American Fable is ambitious, maybe too much so sometimes, but there's an intense pleasure in the boldness of the film's style.
All of my previous selves still survive somewhere inside of me, and my previous adolescent would have loved "The Perks of Being a Wallflower." The movie has received glowing reviews, and some snarky ones that seem to have been written by previous adults. The film is about an alienated high-school freshman who sees himself as a chronic outsider, and then is befriended by a group of older kids who embrace their non-conformist status.
The movie confirms one of my convictions: If you are too popular in high school, you may become so fond of the feeling that you never find out who you really are. The film is based on Stephen Chbosky's best-selling young-adult novel, which was published in 1999 and is now on many shelves next to The Catcher in the Rye. It offers the rare pleasure of an author directing his own book, and doing it well. No one who loves the book will complain about the movie, and especially not about its near-ideal casting.
The story, set in the early 1990s, tells the story of Charlie (Logan Lerman), who begins it as a series of letters to a "friend." He enters high school tremulously and without confidence, and is faced on his first day by that great universal freshman crisis: Which table in the lunchroom will they let me sit at? Discouraged at several tables, he's welcomed by two smart and sympathetic seniors.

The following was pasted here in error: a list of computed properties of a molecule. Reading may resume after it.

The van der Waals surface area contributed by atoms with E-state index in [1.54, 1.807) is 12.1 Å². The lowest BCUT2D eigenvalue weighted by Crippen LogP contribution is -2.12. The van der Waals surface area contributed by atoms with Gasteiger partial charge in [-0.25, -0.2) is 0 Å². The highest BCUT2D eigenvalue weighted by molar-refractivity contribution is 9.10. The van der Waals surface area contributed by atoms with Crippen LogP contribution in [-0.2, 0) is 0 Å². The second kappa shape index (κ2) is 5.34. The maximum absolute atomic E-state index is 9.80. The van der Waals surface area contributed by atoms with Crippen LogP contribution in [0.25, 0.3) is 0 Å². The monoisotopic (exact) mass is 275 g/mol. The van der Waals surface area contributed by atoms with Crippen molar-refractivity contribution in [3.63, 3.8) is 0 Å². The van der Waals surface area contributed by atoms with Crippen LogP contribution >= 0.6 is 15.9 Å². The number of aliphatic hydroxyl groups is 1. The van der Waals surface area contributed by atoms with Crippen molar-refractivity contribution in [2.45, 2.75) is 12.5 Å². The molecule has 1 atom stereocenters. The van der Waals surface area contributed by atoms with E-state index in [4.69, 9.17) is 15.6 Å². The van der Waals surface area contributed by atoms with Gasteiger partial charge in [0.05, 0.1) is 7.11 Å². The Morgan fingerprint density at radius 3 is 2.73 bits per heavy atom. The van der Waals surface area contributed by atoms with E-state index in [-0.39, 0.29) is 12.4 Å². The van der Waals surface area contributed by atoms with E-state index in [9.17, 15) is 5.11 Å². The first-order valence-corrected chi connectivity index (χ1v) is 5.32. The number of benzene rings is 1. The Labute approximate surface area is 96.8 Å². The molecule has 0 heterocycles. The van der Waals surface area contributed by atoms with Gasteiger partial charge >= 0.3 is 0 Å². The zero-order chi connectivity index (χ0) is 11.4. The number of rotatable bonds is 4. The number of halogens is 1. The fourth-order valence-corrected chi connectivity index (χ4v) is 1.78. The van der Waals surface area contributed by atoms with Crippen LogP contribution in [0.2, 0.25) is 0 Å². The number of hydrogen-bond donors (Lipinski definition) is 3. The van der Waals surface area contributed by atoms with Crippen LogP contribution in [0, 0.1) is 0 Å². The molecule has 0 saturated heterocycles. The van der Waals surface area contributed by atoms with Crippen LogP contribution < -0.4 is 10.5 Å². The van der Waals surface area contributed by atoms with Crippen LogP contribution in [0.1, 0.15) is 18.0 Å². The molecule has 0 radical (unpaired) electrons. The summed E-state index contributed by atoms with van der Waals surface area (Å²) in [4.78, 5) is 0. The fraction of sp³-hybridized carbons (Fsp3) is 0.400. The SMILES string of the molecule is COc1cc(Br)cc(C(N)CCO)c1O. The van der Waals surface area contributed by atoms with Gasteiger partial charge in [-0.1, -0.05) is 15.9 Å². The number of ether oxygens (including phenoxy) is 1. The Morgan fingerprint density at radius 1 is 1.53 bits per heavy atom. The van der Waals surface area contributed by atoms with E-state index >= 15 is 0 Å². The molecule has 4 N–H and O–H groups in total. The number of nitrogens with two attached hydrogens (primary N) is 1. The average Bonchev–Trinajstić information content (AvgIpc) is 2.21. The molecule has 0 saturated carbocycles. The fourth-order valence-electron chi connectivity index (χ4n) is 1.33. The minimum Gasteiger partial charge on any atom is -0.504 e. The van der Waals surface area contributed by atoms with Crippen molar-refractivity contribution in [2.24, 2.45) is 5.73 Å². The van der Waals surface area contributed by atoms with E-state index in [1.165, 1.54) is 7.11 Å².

They are Sam and Patrick, played by Emma Watson in her own coming-of-age role after the "Harry Potter" movies, and Ezra Miller, who was remarkable as an alienated teenager in "We Need to Talk About Kevin." Charlie makes the mistake of assuming they are a couple, and Sam's laughter corrects him; actually, they're half-siblings. Charlie is on the edge of outgrowing his depression and dorkdom, and is eerily likable in his closed-off way. One of the key players in his life is the dead aunt (Melanie Lynskey) he often has imaginary meetings with.